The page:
[T]he primary target of the attacks appeared to be Oxford University in Britain and the British-Swedish pharmaceutical company AstraZeneca, which have been jointly working on a vaccine, said Robert Hannigan, the former head of G.C.H.Q., the British intelligence agency. Oxford scientists said on Thursday that they had noticed a surprising resemblance between their vaccine approach and the work that Russian scientists had reported.
Though Russia could be seeking to steal the vaccine data to bolster its own research, it could also be trying to avoid relying on Western countries for any eventual coronavirus vaccine. … While AstraZeneca has announced it will make the Oxford vaccine available at cost, governments and philanthropies have paid huge sums to the company to secure their place in line, even without any guarantee it will work. The United States has said it will pay up to $1.2 billion to AstraZeneca to fund a clinical trial and secure 300 million doses. Russia could find itself near the back of the line if the vaccine proves successful. “Russia clearly doesn’t want to disrupt vaccine production, but they don’t want to be dependent on the U.S. or the U.K. for production and discovery of the vaccine,” said Mr. Hannigan, now an executive at the BlueVoyant cybersecurity firm. “It not impossible [sic] to think Kremlin pride is such that they don’t want that to happen.” An intense international race is underway to develop a vaccine for the coronavirus that has already killed 580,000 people and upended daily life around the world.
… Laura Rosenberger, a former Obama administration official who now leads the Alliance for Securing Democracy, [said] “But there’s no question that whoever gets to a vaccine first thinks they will have geopolitical advantage, and that’s something I’d expect Russia to want.”
Let’s note a few things here: first, American intelligence officials admit openly that Russia is not trying to sabotage the vaccine development efforts of the United States and the United Kingdom, which would of course be a monstrous act. Instead, they are “trying to develop their own vaccine more quickly.” Far down the article, a former NSA computer scientist and cybersecurity expert acknowledges that “[t]he potential harm here is limited to commercial harm, to companies that are devoting a lot of their own resources into developing a vaccine in hopes it will be financially rewarding down the road.”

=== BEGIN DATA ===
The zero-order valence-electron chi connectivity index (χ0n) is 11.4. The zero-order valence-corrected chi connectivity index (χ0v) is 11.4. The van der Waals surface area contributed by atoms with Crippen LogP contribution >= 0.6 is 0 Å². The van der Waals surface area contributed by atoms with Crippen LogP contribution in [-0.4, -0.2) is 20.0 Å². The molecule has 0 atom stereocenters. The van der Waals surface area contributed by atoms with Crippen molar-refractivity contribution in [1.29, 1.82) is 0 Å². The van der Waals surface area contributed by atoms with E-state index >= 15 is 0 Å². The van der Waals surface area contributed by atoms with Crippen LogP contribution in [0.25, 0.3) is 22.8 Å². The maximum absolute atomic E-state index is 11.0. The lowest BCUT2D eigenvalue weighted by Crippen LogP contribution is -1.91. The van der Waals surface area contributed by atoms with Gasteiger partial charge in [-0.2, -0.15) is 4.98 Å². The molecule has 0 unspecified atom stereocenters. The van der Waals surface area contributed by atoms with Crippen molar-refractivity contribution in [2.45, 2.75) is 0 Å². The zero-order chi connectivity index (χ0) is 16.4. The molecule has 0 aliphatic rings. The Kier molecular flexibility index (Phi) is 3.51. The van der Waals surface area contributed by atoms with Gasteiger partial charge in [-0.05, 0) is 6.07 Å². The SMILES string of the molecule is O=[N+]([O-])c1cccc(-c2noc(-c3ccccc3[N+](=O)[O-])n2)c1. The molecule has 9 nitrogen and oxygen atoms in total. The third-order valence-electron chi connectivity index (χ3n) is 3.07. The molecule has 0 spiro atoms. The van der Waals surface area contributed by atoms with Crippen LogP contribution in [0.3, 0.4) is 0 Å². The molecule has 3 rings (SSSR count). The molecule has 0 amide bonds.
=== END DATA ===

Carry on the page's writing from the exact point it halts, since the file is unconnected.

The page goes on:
So: Russia is trying to access information that can be used to develop a coronavirus vaccine more quickly. If they succeed in this act of “theft,” they are not going to harm U.S./U.K. research. What they are going to do is harm the “commercial” interests of U.S./U.K.-based corporations. The article also says that if the U.S./U.K. develop the vaccine first, Russia will not have equal access to it but will be at the “back of the line,” even though its hospitals are currently being pushed to capacity and it has had 750,000 cases of the virus, one of the hardest-hit countries in the world. (It should go without saying that the story does not discuss whether the United States or United Kingdom have engaged in any intellectual espionage themselves related to medical research, because this, of course, would be highly classified.)
Let’s ask a question: if you are a head of state, and your country is suffering from a terrible pandemic, would you not be crazy to try everything you could to access everything that is known about a vaccine? Surely it is the duty of any government that cares about the well-being of its people to spy for vaccine research. It would be irresponsible not to. Why on earth should the Russian government put the intellectual property rights of U.S. pharmaceuticals above the duty to protect the public health of Russians? No country’s leadership should be expected to think this way.